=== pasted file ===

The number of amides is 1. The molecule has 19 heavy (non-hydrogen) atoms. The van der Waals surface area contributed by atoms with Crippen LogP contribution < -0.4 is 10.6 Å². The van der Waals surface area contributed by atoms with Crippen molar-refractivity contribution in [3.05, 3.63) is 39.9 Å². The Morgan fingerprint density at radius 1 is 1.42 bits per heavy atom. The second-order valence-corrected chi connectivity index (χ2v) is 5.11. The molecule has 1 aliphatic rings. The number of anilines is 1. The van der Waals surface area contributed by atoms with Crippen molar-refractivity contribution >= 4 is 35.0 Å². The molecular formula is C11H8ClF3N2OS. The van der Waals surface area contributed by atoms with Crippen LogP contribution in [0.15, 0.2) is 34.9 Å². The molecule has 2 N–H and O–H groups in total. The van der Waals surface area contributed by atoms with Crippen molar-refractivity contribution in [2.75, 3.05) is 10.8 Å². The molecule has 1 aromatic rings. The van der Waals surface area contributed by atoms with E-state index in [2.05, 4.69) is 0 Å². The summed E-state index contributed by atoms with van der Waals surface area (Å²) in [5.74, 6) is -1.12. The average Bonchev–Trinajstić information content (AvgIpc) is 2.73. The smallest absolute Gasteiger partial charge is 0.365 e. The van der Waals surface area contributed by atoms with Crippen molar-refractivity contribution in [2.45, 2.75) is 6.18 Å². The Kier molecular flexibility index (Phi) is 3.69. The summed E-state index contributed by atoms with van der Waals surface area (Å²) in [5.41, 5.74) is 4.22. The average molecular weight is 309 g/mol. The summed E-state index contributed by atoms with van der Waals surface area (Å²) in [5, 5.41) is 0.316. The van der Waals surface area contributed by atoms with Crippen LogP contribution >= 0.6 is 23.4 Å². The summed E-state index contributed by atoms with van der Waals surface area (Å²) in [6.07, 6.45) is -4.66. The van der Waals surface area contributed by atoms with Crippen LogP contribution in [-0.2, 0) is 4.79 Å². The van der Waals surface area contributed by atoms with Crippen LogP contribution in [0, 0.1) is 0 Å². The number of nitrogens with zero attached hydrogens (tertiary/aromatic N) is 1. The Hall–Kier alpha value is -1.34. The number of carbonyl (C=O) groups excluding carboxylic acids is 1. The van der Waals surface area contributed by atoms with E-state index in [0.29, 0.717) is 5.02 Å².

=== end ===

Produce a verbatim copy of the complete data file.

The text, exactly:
The number of amides is 1. The molecule has 19 heavy (non-hydrogen) atoms. The van der Waals surface area contributed by atoms with Crippen LogP contribution < -0.4 is 10.6 Å². The van der Waals surface area contributed by atoms with Crippen molar-refractivity contribution in [3.05, 3.63) is 39.9 Å². The Morgan fingerprint density at radius 1 is 1.42 bits per heavy atom. The second-order valence-corrected chi connectivity index (χ2v) is 5.11. The molecule has 1 aliphatic rings. The number of anilines is 1. The van der Waals surface area contributed by atoms with Crippen molar-refractivity contribution >= 4 is 35.0 Å². The molecular formula is C11H8ClF3N2OS. The van der Waals surface area contributed by atoms with Crippen LogP contribution in [0.15, 0.2) is 34.9 Å². The molecule has 2 N–H and O–H groups in total. The van der Waals surface area contributed by atoms with Crippen molar-refractivity contribution in [2.75, 3.05) is 10.8 Å². The molecule has 1 aromatic rings. The van der Waals surface area contributed by atoms with E-state index in [2.05, 4.69) is 0 Å². The summed E-state index contributed by atoms with van der Waals surface area (Å²) in [5.74, 6) is -1.12. The average Bonchev–Trinajstić information content (AvgIpc) is 2.73. The smallest absolute Gasteiger partial charge is 0.365 e. The van der Waals surface area contributed by atoms with Crippen molar-refractivity contribution in [2.45, 2.75) is 6.18 Å². The Kier molecular flexibility index (Phi) is 3.69. The summed E-state index contributed by atoms with van der Waals surface area (Å²) in [5.41, 5.74) is 4.22. The average molecular weight is 309 g/mol. The summed E-state index contributed by atoms with van der Waals surface area (Å²) in [5, 5.41) is 0.316. The van der Waals surface area contributed by atoms with Crippen LogP contribution >= 0.6 is 23.4 Å². The summed E-state index contributed by atoms with van der Waals surface area (Å²) in [6.07, 6.45) is -4.66. The van der Waals surface area contributed by atoms with Crippen LogP contribution in [-0.2, 0) is 4.79 Å². The van der Waals surface area contributed by atoms with Crippen LogP contribution in [0, 0.1) is 0 Å². The number of nitrogens with zero attached hydrogens (tertiary/aromatic N) is 1. The Hall–Kier alpha value is -1.34. The number of carbonyl (C=O) groups excluding carboxylic acids is 1. The van der Waals surface area contributed by atoms with E-state index in [0.29, 0.717) is 5.02 Å².